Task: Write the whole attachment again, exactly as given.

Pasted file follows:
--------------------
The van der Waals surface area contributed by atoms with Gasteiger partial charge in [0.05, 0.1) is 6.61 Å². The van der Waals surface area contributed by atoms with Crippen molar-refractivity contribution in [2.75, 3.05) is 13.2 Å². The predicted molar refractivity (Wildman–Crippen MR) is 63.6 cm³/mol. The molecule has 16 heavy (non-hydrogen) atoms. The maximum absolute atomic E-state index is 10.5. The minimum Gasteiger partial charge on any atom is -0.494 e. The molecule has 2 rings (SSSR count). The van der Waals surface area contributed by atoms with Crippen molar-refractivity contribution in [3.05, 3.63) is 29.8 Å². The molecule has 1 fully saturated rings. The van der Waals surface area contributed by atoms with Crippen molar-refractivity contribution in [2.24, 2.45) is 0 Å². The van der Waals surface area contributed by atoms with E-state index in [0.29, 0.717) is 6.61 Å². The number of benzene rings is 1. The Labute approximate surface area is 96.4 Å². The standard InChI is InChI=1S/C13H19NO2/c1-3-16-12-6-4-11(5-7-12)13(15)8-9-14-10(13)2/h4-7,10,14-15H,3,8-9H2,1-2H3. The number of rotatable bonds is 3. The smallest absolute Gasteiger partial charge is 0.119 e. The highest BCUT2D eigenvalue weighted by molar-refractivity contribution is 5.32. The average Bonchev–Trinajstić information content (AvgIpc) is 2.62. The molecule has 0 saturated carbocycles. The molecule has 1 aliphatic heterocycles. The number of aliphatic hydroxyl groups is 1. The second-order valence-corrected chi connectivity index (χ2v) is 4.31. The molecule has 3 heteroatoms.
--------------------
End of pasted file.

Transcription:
The van der Waals surface area contributed by atoms with Gasteiger partial charge in [0.05, 0.1) is 6.61 Å². The van der Waals surface area contributed by atoms with Crippen molar-refractivity contribution in [2.75, 3.05) is 13.2 Å². The predicted molar refractivity (Wildman–Crippen MR) is 63.6 cm³/mol. The molecule has 16 heavy (non-hydrogen) atoms. The maximum absolute atomic E-state index is 10.5. The minimum Gasteiger partial charge on any atom is -0.494 e. The molecule has 2 rings (SSSR count). The van der Waals surface area contributed by atoms with Crippen molar-refractivity contribution in [3.05, 3.63) is 29.8 Å². The molecule has 1 fully saturated rings. The van der Waals surface area contributed by atoms with Crippen molar-refractivity contribution in [2.24, 2.45) is 0 Å². The van der Waals surface area contributed by atoms with E-state index in [0.29, 0.717) is 6.61 Å². The number of benzene rings is 1. The Labute approximate surface area is 96.4 Å². The standard InChI is InChI=1S/C13H19NO2/c1-3-16-12-6-4-11(5-7-12)13(15)8-9-14-10(13)2/h4-7,10,14-15H,3,8-9H2,1-2H3. The number of rotatable bonds is 3. The smallest absolute Gasteiger partial charge is 0.119 e. The highest BCUT2D eigenvalue weighted by molar-refractivity contribution is 5.32. The average Bonchev–Trinajstić information content (AvgIpc) is 2.62. The molecule has 0 saturated carbocycles. The molecule has 1 aliphatic heterocycles. The number of aliphatic hydroxyl groups is 1. The second-order valence-corrected chi connectivity index (χ2v) is 4.31. The molecule has 3 heteroatoms.